High spatial variability can substantially reduce the effectiveness of a national level test and treat malaria policy.
rapid diagnostic test (RDT)
Malaria infection was common and well correlated among pregnant women and infants attending routine health services.
In the Ethiopia setting, an MTAT intervention is operationally feasible and can be conducted with high coverage.
This highly diverse parasite population suggests a high degree of transmissibility and coupled with the substantial proportion of low-density infections, may pose challenges for malaria control and elimination efforts.
The malaria prevalence among the children and the presence of four Plasmodium species, highlighted in this study, identified a sanitary issue which proved to be more alarming than expected, as it was worsened by the unpredictable presence of P. vivax and Babesia microti (never before reported in DRC).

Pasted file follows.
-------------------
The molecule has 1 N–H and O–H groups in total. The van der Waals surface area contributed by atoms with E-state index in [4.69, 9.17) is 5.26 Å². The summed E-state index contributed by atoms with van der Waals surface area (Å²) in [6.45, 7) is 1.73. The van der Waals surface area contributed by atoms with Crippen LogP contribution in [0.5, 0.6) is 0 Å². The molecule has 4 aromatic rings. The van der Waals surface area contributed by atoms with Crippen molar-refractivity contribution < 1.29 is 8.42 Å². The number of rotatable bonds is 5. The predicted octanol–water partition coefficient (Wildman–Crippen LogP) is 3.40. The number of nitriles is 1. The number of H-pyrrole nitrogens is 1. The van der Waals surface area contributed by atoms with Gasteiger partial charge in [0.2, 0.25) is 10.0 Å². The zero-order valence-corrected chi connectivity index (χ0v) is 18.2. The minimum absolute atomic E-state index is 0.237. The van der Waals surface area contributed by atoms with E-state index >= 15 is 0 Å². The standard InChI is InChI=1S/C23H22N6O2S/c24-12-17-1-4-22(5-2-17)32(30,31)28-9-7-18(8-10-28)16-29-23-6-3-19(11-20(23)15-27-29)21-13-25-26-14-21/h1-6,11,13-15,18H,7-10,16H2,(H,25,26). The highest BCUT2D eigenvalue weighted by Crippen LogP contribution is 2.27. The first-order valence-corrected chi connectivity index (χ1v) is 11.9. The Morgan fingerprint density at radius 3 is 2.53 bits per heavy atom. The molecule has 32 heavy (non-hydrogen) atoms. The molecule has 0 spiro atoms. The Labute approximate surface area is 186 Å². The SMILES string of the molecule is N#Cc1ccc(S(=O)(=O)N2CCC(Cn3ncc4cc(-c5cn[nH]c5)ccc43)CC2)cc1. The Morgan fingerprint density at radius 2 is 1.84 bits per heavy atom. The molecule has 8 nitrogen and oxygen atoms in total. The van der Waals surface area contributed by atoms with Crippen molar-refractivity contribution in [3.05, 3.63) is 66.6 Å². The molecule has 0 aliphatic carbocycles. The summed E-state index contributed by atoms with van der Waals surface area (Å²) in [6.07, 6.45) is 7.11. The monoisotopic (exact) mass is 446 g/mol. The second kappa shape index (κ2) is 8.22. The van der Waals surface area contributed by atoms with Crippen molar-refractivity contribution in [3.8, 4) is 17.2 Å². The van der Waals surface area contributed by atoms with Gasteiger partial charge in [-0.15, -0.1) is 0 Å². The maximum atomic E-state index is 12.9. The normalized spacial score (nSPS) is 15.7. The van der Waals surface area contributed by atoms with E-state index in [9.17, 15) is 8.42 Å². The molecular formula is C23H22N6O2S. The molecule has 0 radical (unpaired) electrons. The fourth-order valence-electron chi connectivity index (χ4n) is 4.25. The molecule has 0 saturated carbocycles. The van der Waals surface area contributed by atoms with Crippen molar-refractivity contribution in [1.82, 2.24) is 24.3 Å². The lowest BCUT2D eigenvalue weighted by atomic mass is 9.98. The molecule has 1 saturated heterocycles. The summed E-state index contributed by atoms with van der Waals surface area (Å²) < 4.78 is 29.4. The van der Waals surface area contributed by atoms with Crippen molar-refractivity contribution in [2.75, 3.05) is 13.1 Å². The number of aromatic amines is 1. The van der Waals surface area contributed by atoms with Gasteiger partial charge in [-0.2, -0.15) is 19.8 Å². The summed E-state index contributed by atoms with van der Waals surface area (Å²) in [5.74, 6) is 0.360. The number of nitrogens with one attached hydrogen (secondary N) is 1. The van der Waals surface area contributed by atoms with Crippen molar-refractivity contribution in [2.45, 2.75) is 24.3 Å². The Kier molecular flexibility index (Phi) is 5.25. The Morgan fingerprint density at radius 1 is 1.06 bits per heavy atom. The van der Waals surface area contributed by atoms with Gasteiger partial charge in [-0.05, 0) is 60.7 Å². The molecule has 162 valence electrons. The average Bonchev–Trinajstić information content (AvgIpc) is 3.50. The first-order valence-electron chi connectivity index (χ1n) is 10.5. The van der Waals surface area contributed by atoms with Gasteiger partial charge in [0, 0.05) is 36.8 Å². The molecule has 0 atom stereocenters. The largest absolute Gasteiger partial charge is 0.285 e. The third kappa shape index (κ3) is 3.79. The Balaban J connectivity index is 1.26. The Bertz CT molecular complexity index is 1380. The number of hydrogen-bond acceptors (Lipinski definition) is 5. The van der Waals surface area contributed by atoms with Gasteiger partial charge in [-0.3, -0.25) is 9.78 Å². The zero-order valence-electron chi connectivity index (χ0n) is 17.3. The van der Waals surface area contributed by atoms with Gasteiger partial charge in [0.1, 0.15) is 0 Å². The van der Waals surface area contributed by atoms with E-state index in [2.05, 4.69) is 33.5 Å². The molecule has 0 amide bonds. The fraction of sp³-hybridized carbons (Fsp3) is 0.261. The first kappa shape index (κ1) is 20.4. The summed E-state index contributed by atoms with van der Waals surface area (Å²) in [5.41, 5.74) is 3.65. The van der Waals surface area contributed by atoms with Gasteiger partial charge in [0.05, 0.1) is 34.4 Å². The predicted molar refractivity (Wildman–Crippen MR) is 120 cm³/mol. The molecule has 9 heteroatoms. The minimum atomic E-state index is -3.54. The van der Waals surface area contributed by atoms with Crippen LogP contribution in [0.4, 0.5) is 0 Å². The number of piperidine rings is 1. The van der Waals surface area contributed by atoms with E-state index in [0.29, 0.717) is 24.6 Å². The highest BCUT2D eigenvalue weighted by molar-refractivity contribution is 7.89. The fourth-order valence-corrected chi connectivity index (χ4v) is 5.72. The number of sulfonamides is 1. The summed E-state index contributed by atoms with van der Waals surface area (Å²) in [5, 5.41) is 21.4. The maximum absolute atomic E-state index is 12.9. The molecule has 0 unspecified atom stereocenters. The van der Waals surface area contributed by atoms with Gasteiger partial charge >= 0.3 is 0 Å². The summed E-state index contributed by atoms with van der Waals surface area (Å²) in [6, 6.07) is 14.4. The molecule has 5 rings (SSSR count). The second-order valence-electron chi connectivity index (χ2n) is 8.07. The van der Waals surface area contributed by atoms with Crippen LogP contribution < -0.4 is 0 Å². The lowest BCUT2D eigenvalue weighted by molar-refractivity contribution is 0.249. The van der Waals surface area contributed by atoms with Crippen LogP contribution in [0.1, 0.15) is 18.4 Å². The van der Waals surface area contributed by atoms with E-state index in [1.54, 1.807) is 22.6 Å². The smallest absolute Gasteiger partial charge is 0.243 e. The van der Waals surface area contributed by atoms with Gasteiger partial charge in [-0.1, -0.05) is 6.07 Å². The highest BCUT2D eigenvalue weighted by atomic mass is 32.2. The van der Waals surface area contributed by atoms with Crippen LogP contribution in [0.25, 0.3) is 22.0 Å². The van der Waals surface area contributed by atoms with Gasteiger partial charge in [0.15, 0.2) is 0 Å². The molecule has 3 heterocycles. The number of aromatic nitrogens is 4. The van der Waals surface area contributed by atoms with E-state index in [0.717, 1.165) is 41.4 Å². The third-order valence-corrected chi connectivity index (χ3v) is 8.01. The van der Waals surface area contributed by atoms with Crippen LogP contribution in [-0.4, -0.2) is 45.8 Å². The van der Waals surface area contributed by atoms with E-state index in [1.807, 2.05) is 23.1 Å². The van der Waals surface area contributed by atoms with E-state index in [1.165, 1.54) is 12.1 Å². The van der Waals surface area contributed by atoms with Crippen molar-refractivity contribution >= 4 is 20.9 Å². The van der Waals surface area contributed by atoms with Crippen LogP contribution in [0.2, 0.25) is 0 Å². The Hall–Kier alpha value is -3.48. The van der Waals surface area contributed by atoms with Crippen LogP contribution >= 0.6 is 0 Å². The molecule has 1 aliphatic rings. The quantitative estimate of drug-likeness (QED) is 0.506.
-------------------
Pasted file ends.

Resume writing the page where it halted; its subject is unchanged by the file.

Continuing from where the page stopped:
The qRT-PCR assay is sufficiently sensitive to identify an unexpectedly large number of asymptomatic, submicroscopic infections.
The relationships defined in this research can be applied to RDT-derived PfPR data to effectively convert them to an estimate of the parasite prevalence expected using microscopy (or vice versa), thereby standardizing the dataset and improving the signal-to-noise ratio.
In this highland site in western Kenya malaria transmission was low, but highly heterogeneous.
The LAMP assay could produce reliable results the same day of the screening.
Despite low levels of resistance to SP in the study areas, ISTp-AL performed as well as IPTp-SP.